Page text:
“If I didn't define myself for myself, I would be crunched into other people's fantasies for me and eaten alive.”
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Here's a bottle thrown out into the internet/ocean: would anyone reading this be interested to work alongside me in some capacity on various ongoing writing projects? I have a few things that I have been sitting on and would like some feedback and advice about the BIG overarching themes of the things that I have been writing about, but I am also wondering if there are colleagues out there who are in a similar situation and would like the favor returned on a somewhat regular basis?
I'm working on three projects right now that are all drafted but need more backbone (one about print/zines and community/american studies, another about ebooks and a final one that's a kind of crazy film/feminism piece).
Although I am reading and thinking a lot about open peer review in my digital humanities class this semester, these projects still don't feel polished enough to open them up to the wide web--I'm still figuring out what each of these things should be and how to get them there, and I wonder about publishing something that feels unfinished. But it might be the next step. Also, my interest in publishing this post is to think about resolving this larger dilemma--and feeling like I would like a group of people with whom to write and reflect on writing with.
After reading Planned Obsolescence, I agree with Kathleen Fitzpatrick that academic writing could and should be more social and conversational. I'm interested in thinking more about writing communities and support for writing works-in-progress. What resources, links, suggestions and advice can you share?
Lots of really great looking events are on their way for those of us who like to hold pieces of things bound together in our hands and talk to the person who gathered and created:
FEMINIST ZINE FEST: Saturday, February 25 @ Brooklyn Commons
2012 CHAPBOOK FESTIVAL: Wednesday-Friday, March 28-30 @ the CUNY Grad Center and the Center for Book Arts
BROOKLYN ZINE FEST: Sunday, April 15 @ Public Assembly
I'll be tabling with copies of all issues of The Borough is My Library and as the Brooklyn College zine librarian at the zine fests, and hope to be exploring at the Chapbook Fest.
This has been going around everywhere, but I thought I'd share it here too: Woody Guthrie's 1942 resolutions. We made a big list of all of the good things from 2011 and I have a few goals for 2012, but I can't really top this.
I didn't meet my goal for increasing the overall number of books in 2011. I'd set it high, at 65. But I did read one more book than I had in the last two years--52 instead of 51--and this year was also a LARGE book year: the number of pages that goodreads tells me I read in 2011 vastly outnumbers any previous year in which I kept track.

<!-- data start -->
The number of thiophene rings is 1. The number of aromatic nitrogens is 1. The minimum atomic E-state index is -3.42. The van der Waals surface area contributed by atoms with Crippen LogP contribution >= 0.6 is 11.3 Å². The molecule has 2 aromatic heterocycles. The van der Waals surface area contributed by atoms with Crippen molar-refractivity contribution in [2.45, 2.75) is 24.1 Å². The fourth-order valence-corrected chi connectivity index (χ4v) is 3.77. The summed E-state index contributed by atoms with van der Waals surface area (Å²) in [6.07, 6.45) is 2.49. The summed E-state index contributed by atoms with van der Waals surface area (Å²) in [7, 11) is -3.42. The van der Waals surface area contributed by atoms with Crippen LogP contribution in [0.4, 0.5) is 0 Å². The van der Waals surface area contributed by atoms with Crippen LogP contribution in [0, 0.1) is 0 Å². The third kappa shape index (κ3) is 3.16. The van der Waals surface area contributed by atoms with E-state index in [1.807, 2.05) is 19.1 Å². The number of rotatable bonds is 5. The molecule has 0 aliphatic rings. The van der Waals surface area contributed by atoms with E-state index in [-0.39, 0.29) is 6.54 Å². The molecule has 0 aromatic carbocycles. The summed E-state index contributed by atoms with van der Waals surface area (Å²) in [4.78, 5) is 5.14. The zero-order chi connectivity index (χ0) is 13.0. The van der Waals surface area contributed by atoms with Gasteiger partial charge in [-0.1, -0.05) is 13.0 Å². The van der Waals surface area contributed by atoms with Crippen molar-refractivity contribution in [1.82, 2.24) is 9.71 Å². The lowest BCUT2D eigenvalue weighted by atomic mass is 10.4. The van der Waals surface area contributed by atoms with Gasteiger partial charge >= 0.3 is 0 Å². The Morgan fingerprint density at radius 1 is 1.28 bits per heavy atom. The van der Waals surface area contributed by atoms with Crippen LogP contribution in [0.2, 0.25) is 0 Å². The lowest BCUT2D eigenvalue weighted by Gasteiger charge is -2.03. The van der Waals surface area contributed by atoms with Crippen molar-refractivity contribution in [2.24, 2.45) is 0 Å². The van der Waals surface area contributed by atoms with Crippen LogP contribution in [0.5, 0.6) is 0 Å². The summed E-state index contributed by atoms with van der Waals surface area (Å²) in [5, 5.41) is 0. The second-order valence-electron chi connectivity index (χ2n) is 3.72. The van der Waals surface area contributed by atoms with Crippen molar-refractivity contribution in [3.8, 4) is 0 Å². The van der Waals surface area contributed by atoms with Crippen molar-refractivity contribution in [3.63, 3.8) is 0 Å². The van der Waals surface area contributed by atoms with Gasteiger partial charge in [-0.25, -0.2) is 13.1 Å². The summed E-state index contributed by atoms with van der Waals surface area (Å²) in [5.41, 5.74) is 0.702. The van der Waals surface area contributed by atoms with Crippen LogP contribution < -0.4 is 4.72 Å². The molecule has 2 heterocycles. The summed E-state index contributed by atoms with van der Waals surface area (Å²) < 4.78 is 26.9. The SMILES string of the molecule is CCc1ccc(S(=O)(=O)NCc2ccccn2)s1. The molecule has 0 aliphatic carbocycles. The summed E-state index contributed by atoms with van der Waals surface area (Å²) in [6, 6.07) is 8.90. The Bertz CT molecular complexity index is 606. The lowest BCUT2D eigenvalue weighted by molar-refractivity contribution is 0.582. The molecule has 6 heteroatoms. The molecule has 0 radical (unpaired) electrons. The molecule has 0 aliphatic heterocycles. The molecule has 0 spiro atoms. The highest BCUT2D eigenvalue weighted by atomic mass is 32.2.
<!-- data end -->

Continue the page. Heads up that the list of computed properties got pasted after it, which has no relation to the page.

Most of the books on the list that aren't novels are because of grad school. There were also a number of books I am still half way through (a lot of cyberculture and ebook-related things) that I suspect I'll finish in 2012, and two huge novels I just started (Moby Dick and 1Q84).
Anyhow, here's the list! Especially recommended books are starred as usual. Happy 2012!
The Borough is My Library: A Metropolitan Library Workers Zine, Issue 3, December 2011
It took me a little longer this year, but here are all of the details about The Borough is My Library/the Biblioball zine for 2011!!
*If you would like to order a copy via the mail email alycia(at)brokenja(dot)ws for mailing address and further details, or to get a quote for additional shipping costs for international orders.
This year's issue features more about a few projects I've been working on and have been inspired by.
This issue also has an authentic cloth taped spine, LC call number classification, and found book pages.
I gave a short talk at the CUNY IT Conference on December 9 and thought I would share the slides I made here. There are more notes about the panel I was a part of at the Open Access @ CUNY blog (Prof. Jill Cirasella's presentation is especially useful for those interested in the practicalities of OA publishing). We had excellent conversations with other CUNY folks at the conference, and it was great to get a chance to talk OA with a wide array of CUNY colleagues.
092 306.76 ǂb Q
110 2 Que(e)ry (Organization)
245 10 Que(e)ry V : ǂb open access / ǂc curated by the Que(e)ry Librarians.
260 New York, N.Y. : ǂb The Stonewall Inn (53 Christopher St.), ǂc Saturday, November 19, 2011.
300 1 dance party (9:00 p.m. - 4:00 a.m.)
521 For queer librarians and those who love them ; everyone welcome (21+).
511 0 DJ MARC Records; DJ Sirlinda ; DJ Emoticon.
505 0 Queer Zines — Gay-A$$ Raffle — Nerdy Gogos — Queer-Lit Drinks.
536 $5-10 suggested donation, Benefiting the Queer Zine Archive Project.
650 0 Librarians, Queer ǂx Friends and associates ǂv Congresses.